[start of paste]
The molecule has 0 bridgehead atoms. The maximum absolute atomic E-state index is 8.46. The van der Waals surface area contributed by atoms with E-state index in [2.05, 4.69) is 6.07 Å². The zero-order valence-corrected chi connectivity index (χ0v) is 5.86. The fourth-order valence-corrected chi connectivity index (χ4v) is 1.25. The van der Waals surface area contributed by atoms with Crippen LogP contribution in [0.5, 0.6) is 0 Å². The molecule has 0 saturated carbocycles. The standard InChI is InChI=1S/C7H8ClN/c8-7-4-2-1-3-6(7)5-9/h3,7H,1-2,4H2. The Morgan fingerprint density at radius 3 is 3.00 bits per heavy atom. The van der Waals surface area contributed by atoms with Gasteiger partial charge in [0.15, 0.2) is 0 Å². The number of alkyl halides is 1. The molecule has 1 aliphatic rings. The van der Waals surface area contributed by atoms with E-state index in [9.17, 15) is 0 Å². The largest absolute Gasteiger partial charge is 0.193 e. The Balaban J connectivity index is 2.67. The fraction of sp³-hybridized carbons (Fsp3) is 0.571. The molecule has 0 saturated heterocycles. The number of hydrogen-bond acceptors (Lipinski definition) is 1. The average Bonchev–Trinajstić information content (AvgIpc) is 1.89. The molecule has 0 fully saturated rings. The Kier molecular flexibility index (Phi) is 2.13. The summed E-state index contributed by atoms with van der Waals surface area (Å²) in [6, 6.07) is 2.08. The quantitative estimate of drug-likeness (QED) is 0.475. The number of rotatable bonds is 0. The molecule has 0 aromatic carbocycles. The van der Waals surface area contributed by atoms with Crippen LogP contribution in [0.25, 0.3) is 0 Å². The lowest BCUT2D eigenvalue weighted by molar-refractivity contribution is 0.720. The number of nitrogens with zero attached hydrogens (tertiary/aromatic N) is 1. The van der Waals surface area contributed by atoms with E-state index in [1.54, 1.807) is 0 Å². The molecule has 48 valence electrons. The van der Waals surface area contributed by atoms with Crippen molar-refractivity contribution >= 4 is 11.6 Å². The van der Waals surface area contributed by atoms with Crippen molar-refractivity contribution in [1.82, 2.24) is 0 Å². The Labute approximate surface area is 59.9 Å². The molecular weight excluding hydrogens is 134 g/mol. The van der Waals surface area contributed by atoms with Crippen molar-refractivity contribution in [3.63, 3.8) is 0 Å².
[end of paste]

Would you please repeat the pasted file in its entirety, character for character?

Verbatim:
The molecule has 0 bridgehead atoms. The maximum absolute atomic E-state index is 8.46. The van der Waals surface area contributed by atoms with E-state index in [2.05, 4.69) is 6.07 Å². The zero-order valence-corrected chi connectivity index (χ0v) is 5.86. The fourth-order valence-corrected chi connectivity index (χ4v) is 1.25. The van der Waals surface area contributed by atoms with Crippen LogP contribution in [0.5, 0.6) is 0 Å². The molecule has 0 saturated carbocycles. The standard InChI is InChI=1S/C7H8ClN/c8-7-4-2-1-3-6(7)5-9/h3,7H,1-2,4H2. The Morgan fingerprint density at radius 3 is 3.00 bits per heavy atom. The van der Waals surface area contributed by atoms with Gasteiger partial charge in [0.15, 0.2) is 0 Å². The number of alkyl halides is 1. The molecule has 1 aliphatic rings. The van der Waals surface area contributed by atoms with E-state index in [9.17, 15) is 0 Å². The largest absolute Gasteiger partial charge is 0.193 e. The Balaban J connectivity index is 2.67. The fraction of sp³-hybridized carbons (Fsp3) is 0.571. The molecule has 0 saturated heterocycles. The number of hydrogen-bond acceptors (Lipinski definition) is 1. The average Bonchev–Trinajstić information content (AvgIpc) is 1.89. The molecule has 0 fully saturated rings. The Kier molecular flexibility index (Phi) is 2.13. The summed E-state index contributed by atoms with van der Waals surface area (Å²) in [6, 6.07) is 2.08. The quantitative estimate of drug-likeness (QED) is 0.475. The number of rotatable bonds is 0. The molecule has 0 aromatic carbocycles. The van der Waals surface area contributed by atoms with Crippen LogP contribution in [0.25, 0.3) is 0 Å². The lowest BCUT2D eigenvalue weighted by molar-refractivity contribution is 0.720. The number of nitrogens with zero attached hydrogens (tertiary/aromatic N) is 1. The van der Waals surface area contributed by atoms with E-state index in [1.54, 1.807) is 0 Å². The molecule has 48 valence electrons. The van der Waals surface area contributed by atoms with Crippen molar-refractivity contribution >= 4 is 11.6 Å². The van der Waals surface area contributed by atoms with Crippen molar-refractivity contribution in [1.82, 2.24) is 0 Å². The Labute approximate surface area is 59.9 Å². The molecular weight excluding hydrogens is 134 g/mol. The van der Waals surface area contributed by atoms with Crippen molar-refractivity contribution in [3.63, 3.8) is 0 Å².